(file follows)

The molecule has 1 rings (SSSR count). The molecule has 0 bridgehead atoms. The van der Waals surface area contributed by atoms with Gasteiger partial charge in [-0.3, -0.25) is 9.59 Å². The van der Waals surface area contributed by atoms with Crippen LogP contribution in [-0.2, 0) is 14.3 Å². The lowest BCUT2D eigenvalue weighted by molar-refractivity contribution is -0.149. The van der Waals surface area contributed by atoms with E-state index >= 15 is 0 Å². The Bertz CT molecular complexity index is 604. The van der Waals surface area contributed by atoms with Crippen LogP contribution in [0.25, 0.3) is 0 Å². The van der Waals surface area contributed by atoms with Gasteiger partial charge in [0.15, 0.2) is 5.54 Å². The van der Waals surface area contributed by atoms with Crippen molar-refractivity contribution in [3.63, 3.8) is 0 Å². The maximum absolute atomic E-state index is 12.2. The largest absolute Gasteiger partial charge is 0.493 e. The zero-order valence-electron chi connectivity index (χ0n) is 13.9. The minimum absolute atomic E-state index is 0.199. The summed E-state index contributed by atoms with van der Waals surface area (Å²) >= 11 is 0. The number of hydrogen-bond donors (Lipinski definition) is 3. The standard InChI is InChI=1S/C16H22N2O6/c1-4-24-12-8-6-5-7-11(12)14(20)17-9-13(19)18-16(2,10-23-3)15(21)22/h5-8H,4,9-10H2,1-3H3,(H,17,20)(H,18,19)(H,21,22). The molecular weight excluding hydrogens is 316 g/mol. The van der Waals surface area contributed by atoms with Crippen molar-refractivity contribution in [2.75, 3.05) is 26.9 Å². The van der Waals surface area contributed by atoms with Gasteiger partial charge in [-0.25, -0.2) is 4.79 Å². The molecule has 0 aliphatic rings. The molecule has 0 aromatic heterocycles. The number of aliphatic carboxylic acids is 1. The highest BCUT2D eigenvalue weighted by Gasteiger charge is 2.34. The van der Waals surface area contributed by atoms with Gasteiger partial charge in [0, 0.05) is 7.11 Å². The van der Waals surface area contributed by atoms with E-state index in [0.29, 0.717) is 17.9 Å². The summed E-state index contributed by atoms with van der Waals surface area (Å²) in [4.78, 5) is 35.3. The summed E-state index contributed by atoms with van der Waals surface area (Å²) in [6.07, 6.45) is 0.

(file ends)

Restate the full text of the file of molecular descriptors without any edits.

The molecule has 1 rings (SSSR count). The molecule has 0 bridgehead atoms. The van der Waals surface area contributed by atoms with Gasteiger partial charge in [-0.3, -0.25) is 9.59 Å². The van der Waals surface area contributed by atoms with Crippen LogP contribution in [-0.2, 0) is 14.3 Å². The lowest BCUT2D eigenvalue weighted by molar-refractivity contribution is -0.149. The van der Waals surface area contributed by atoms with E-state index >= 15 is 0 Å². The Bertz CT molecular complexity index is 604. The van der Waals surface area contributed by atoms with Crippen LogP contribution in [0.25, 0.3) is 0 Å². The van der Waals surface area contributed by atoms with Gasteiger partial charge in [0.15, 0.2) is 5.54 Å². The van der Waals surface area contributed by atoms with Crippen molar-refractivity contribution in [3.63, 3.8) is 0 Å². The maximum absolute atomic E-state index is 12.2. The largest absolute Gasteiger partial charge is 0.493 e. The zero-order valence-electron chi connectivity index (χ0n) is 13.9. The minimum absolute atomic E-state index is 0.199. The summed E-state index contributed by atoms with van der Waals surface area (Å²) >= 11 is 0. The number of hydrogen-bond donors (Lipinski definition) is 3. The standard InChI is InChI=1S/C16H22N2O6/c1-4-24-12-8-6-5-7-11(12)14(20)17-9-13(19)18-16(2,10-23-3)15(21)22/h5-8H,4,9-10H2,1-3H3,(H,17,20)(H,18,19)(H,21,22). The molecular weight excluding hydrogens is 316 g/mol. The van der Waals surface area contributed by atoms with Crippen molar-refractivity contribution in [2.75, 3.05) is 26.9 Å². The van der Waals surface area contributed by atoms with Gasteiger partial charge in [-0.25, -0.2) is 4.79 Å². The molecule has 0 aliphatic rings. The molecule has 0 aromatic heterocycles. The number of aliphatic carboxylic acids is 1. The highest BCUT2D eigenvalue weighted by Gasteiger charge is 2.34. The van der Waals surface area contributed by atoms with Gasteiger partial charge in [0, 0.05) is 7.11 Å². The van der Waals surface area contributed by atoms with E-state index in [0.29, 0.717) is 17.9 Å². The summed E-state index contributed by atoms with van der Waals surface area (Å²) in [4.78, 5) is 35.3. The summed E-state index contributed by atoms with van der Waals surface area (Å²) in [6.07, 6.45) is 0.